July 13, 2017 9:51:27 AM
There's nothing wrong with being a Christian. In fact, I highly recommend it.
There's also nothing wrong with people allowing their faith to inform their decision-making, in any sphere.
One shouldn't kill or steal, for example, and the Golden Rule is a fine guideline for those who boldly practice it, Christians and non-Christians alike.
It becomes an issue, however, when elected leaders justify public decisions based on someone's profession of Christianity. Not only is it an issue, it's downright troubling.
In Oktibbeha County, residents now have a new road manager. Fred Hal Baggett won a split vote (3-2) from the board of supervisors over four other applicants for a job that will pay $60,000 per year plus benefits.
What put him over the top? To hear Board President Orlando Trainer tell it, it's because Baggett talked about his "spiritual relationship" during the interview process and was apparently the only candidate who did.
"You're going to need God to help you make it through this mess that we have in this county," Trainer said at the board table Monday. "You're going to have to be a praying man. None of the rest (of the applicants) gave me any indication they have another area of recourse to deal with things that are bigger than them."
Perhaps President Trainer, the other candidates felt it was inappropriate to flaunt their religion in the interests of getting a job.
I certainly hope Mr. Baggett gives 10 percent of that public salary to his church. We wouldn't want anything to besmirch the spiritual example that qualified him to be road manager.
That's not to say Baggett isn't qualified for the position. He may make a fine road manager. But at least two supervisors -- John Montgomery and Bricklee Miller -- thought the other applicants did a better job explaining how they would build a better-trained workforce in the road department and, by extension, better improve the roads.
There is a real problem, I think, with public officials using religious arguments as an excuse to either ignore practical evidence or to conceal other motives for making public decisions. For some, though, it seems easier to reach for the "I like the cut of his spirituality" line than it is to say "I know the guy. I like the guy. I think he's the best choice for the job, and that's why I support him."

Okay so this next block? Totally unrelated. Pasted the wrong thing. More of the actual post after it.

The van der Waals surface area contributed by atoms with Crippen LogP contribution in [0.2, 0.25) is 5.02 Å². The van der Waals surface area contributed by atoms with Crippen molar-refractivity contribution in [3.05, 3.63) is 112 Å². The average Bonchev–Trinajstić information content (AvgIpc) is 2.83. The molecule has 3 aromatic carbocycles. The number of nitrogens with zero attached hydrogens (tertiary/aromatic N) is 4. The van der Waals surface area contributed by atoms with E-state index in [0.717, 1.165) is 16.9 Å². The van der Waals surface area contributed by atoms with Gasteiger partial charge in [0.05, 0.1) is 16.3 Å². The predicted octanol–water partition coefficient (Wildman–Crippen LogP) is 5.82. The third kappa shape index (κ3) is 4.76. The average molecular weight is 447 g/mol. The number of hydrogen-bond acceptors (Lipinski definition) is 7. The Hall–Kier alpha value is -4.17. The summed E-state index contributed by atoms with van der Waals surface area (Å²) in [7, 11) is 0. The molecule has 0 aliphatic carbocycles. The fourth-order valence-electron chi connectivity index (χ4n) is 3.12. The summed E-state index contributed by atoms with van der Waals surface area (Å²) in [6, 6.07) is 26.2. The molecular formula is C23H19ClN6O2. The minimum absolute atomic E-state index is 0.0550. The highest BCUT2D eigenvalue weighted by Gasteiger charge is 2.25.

This is far from the first time these "religious" arguments have fueled a public decision in the Golden Triangle. There are two glaring examples of how that tactic can backfire over time.
When Columbus City Council hired Police Chief Oscar Lewis in 2016, much was made of his spirituality as a reason to hire him.
By the end of that same year, however, a comment he made in a press conference about the city's high crime rate being "a sign of the end times" -- a statement that implied he was punting the department's duties to serve and protect to the will of a higher power -- was among the mayor's and council's cited reasons for spending $19,000 on a consultant to, among other things, strengthen CPD's flailing staffing numbers and its officers' relationships with citizens.
Then look at Starkville, where five aldermen voted in 2013 to fire then-Chief Administrative Officer Lynn Spruill. Only one of the five, Ben Carver, gave a reason, and it was that God told him to.
Four years later, Starkville voters re-elected four of the five, including Carver, who had voted to fire Spruill. But they also elected Spruill mayor.
So much for the idea God didn't want her in City Hall.
Such "God" arguments in the public square introduce two unfair dynamics to the discussion: They paint any opposing argument as anti-God when that may not be the case, and they set up any alternatives to the "God"-invoker's preference as "ungodly." For instance, are we saying the other candidates for Oktibbeha road manager aren't "godly," or at least "godly enough," because they didn't talk about Sunday school during their job interviews?
Also, on the faith-based side, does an insincere or unexplained "God" argument to get your way not amount to using the Lord's name in vain? And if so, how does using a public post to violate one of the Ten Commandments advance the cause of Christ? Just asking.
Zack Plair is the managing editor for The Dispatch.
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